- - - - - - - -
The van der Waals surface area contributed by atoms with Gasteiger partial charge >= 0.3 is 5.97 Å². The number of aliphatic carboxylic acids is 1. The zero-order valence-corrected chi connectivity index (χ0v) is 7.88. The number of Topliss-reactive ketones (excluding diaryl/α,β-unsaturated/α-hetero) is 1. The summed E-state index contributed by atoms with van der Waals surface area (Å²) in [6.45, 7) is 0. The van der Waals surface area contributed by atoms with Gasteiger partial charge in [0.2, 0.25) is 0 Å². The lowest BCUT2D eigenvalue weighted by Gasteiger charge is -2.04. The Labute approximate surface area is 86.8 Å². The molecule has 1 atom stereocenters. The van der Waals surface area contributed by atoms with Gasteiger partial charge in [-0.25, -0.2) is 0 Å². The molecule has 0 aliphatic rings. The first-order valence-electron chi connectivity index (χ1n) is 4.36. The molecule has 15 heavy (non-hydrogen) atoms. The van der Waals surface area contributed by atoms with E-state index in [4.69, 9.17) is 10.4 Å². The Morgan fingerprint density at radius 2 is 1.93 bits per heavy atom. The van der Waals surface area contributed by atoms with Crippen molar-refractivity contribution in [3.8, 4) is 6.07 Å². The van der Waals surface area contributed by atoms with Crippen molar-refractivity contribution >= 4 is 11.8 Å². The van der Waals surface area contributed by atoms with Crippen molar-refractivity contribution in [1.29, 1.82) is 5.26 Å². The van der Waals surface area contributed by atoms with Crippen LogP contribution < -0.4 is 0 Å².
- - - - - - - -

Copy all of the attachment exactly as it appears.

The van der Waals surface area contributed by atoms with Gasteiger partial charge >= 0.3 is 5.97 Å². The number of aliphatic carboxylic acids is 1. The zero-order valence-corrected chi connectivity index (χ0v) is 7.88. The number of Topliss-reactive ketones (excluding diaryl/α,β-unsaturated/α-hetero) is 1. The summed E-state index contributed by atoms with van der Waals surface area (Å²) in [6.45, 7) is 0. The van der Waals surface area contributed by atoms with Gasteiger partial charge in [0.2, 0.25) is 0 Å². The lowest BCUT2D eigenvalue weighted by Gasteiger charge is -2.04. The Labute approximate surface area is 86.8 Å². The molecule has 1 atom stereocenters. The van der Waals surface area contributed by atoms with Gasteiger partial charge in [-0.25, -0.2) is 0 Å². The molecule has 0 aliphatic rings. The first-order valence-electron chi connectivity index (χ1n) is 4.36. The molecule has 15 heavy (non-hydrogen) atoms. The van der Waals surface area contributed by atoms with E-state index in [4.69, 9.17) is 10.4 Å². The Morgan fingerprint density at radius 2 is 1.93 bits per heavy atom. The van der Waals surface area contributed by atoms with Crippen molar-refractivity contribution in [3.8, 4) is 6.07 Å². The van der Waals surface area contributed by atoms with Crippen molar-refractivity contribution >= 4 is 11.8 Å². The van der Waals surface area contributed by atoms with Crippen molar-refractivity contribution in [1.29, 1.82) is 5.26 Å². The van der Waals surface area contributed by atoms with Crippen LogP contribution < -0.4 is 0 Å².